The Reserve Bank of India (RBI) on Tuesday raised the repo and reverse repo rates by 50 basis points (bps). Its aggressive policy posture was accompanied by a stern message: the absence of appropriate steps by the government had put a question mark on sustaining growth without strong inflationary pressures.
As this paper said on Monday, the most important part of the monetary policy review would be what Governor Subbarao said. And what he said on Tuesday is worth repeating. He said that “it is important to recognize that in the absence of appropriate actions for addressing supply bottlenecks, especially in food and infrastructure, questions about the ability of the economy to sustain the current growth rate without significant inflationary pressures come to the fore. The economy’s ability to grow rapidly for any length of time without provoking inflation is dependent on implementing policies, with corresponding resource allocations, which will allow the supply of various products and services to keep pace with demand.”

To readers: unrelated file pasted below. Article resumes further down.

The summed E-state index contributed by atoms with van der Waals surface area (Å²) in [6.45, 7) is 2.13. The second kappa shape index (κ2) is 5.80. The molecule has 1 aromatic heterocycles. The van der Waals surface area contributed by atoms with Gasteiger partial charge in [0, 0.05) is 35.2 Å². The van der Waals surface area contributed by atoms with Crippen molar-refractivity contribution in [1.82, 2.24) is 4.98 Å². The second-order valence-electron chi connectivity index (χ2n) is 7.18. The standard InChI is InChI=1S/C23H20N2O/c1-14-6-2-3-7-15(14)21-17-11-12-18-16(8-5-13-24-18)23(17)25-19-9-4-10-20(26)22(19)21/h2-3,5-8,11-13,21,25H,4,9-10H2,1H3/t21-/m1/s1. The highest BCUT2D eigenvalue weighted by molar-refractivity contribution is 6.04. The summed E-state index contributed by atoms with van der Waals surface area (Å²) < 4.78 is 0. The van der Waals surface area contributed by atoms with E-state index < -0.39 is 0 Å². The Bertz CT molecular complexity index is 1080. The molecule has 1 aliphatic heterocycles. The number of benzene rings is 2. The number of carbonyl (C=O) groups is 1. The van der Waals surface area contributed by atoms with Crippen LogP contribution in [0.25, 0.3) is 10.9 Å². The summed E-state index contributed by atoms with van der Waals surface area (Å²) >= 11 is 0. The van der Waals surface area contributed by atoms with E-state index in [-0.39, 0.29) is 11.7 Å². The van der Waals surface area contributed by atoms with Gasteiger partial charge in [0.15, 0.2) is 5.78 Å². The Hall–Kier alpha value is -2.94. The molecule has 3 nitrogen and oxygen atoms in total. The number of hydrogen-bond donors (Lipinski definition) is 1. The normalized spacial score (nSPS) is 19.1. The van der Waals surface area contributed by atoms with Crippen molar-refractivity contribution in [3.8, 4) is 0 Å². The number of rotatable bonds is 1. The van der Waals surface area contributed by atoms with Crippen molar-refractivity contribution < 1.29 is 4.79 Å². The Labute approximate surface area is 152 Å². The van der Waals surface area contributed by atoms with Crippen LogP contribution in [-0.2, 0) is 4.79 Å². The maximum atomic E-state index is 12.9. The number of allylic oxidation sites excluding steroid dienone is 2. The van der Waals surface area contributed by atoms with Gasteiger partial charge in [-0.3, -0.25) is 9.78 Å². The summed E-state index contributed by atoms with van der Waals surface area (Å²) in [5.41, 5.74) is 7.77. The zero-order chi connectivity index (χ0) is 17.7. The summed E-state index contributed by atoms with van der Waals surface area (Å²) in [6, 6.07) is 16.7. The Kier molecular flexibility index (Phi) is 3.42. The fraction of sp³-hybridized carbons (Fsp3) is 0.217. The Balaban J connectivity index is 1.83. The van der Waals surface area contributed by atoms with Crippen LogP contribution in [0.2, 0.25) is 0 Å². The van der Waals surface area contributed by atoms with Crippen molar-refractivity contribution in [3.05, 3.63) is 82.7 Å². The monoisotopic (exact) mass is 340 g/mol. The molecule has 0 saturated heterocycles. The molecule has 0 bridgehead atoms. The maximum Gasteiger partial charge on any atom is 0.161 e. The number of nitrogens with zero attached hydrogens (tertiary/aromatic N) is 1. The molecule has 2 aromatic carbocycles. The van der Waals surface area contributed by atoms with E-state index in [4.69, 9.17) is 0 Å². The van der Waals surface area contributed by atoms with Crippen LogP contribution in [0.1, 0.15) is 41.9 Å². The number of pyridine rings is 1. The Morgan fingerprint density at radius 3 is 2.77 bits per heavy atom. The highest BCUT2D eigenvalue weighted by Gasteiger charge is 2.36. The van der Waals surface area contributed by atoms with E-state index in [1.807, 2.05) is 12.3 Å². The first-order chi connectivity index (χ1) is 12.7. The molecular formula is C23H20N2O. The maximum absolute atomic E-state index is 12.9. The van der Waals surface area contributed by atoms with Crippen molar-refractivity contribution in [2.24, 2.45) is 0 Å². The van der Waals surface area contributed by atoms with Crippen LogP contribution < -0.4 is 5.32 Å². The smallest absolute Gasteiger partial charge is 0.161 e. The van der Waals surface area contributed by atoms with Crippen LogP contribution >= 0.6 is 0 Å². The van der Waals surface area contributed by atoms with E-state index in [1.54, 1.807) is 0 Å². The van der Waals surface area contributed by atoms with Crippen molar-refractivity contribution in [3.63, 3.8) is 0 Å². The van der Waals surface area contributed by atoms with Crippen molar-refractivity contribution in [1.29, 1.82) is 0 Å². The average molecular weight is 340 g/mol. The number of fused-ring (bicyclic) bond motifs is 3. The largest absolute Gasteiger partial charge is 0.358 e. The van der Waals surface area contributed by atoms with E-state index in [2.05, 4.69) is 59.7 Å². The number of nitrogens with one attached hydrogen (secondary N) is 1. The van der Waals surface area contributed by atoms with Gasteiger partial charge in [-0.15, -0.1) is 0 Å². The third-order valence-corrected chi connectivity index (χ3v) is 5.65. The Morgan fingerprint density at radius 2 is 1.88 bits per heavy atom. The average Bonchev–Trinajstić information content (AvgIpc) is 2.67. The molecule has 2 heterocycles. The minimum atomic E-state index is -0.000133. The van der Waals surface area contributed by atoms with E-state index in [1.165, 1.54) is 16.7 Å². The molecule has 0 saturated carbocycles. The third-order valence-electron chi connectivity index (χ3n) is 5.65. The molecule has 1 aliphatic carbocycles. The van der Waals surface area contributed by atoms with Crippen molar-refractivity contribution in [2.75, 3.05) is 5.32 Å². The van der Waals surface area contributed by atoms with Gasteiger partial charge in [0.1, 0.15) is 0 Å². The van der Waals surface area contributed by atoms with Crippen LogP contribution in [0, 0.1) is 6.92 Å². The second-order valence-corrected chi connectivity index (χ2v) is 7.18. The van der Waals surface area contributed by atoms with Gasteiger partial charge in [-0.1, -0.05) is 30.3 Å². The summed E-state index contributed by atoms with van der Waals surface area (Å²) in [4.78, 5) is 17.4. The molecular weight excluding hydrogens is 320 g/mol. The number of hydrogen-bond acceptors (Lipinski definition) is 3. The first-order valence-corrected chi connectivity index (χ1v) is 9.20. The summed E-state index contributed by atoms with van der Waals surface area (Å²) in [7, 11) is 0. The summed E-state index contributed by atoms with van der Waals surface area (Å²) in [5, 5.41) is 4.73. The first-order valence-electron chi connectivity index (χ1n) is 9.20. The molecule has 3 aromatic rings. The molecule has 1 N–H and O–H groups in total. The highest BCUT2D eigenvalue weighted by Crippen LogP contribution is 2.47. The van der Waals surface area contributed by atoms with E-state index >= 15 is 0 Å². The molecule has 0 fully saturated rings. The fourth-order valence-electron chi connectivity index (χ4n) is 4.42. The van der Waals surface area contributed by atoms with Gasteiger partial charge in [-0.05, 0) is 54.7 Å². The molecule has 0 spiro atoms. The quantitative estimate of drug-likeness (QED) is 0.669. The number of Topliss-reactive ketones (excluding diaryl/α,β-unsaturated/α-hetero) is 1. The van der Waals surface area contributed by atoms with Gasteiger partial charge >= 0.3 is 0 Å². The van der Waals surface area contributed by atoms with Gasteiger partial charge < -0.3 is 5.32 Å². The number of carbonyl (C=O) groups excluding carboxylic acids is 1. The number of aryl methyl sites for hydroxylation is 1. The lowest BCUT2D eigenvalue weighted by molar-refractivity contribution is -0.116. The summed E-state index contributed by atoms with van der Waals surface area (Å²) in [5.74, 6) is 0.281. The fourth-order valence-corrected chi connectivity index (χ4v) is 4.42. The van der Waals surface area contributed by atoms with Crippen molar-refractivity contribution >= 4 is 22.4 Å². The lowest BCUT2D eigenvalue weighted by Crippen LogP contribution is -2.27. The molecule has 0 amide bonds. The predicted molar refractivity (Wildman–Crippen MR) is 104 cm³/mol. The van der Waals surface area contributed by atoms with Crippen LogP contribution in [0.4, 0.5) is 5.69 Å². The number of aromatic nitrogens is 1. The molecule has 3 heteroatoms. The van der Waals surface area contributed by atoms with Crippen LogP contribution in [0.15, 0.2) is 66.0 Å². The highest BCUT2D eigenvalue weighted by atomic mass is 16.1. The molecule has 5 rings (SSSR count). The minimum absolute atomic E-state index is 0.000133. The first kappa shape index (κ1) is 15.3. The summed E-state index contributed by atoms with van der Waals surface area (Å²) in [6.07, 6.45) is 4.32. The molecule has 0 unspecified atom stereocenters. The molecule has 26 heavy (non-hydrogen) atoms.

This is as strong a message as any central bank governor can give to a government. The challenge of containing the fiscal deficit to the target listed in the Union Budget for 2011-12 is already apparent and RBI has noted it. If anything demand-side pressures unleashed by a large fiscal deficit has been listed as one of the four risks to the economy in the months ahead. The other three risks being volatility in global oil prices, uncertainty in the global economy posing risks in financing of the current account deficit and the domestic food inflation—the risk here being due to an adverse monsoon coupled with higher minimum support prices fuelling a price surge.
The RBI’s raising of its baseline inflation projection for March-end 2012 from 6% to 7% should be seen against this backdrop. Clearly, the central bank believes that some amount of suppressed inflation continues to exist in the economy. Under recoveries of oil marketing companies are close to 1% of the gross domestic product. The bank’s guidance made it clear that unless inflation comes to the bank’s comfort level, there may be no change in its policy stance. It is significant that Subbarao has not hinted that Tuesday’s measures mark the end of the rate-tightening cycle.
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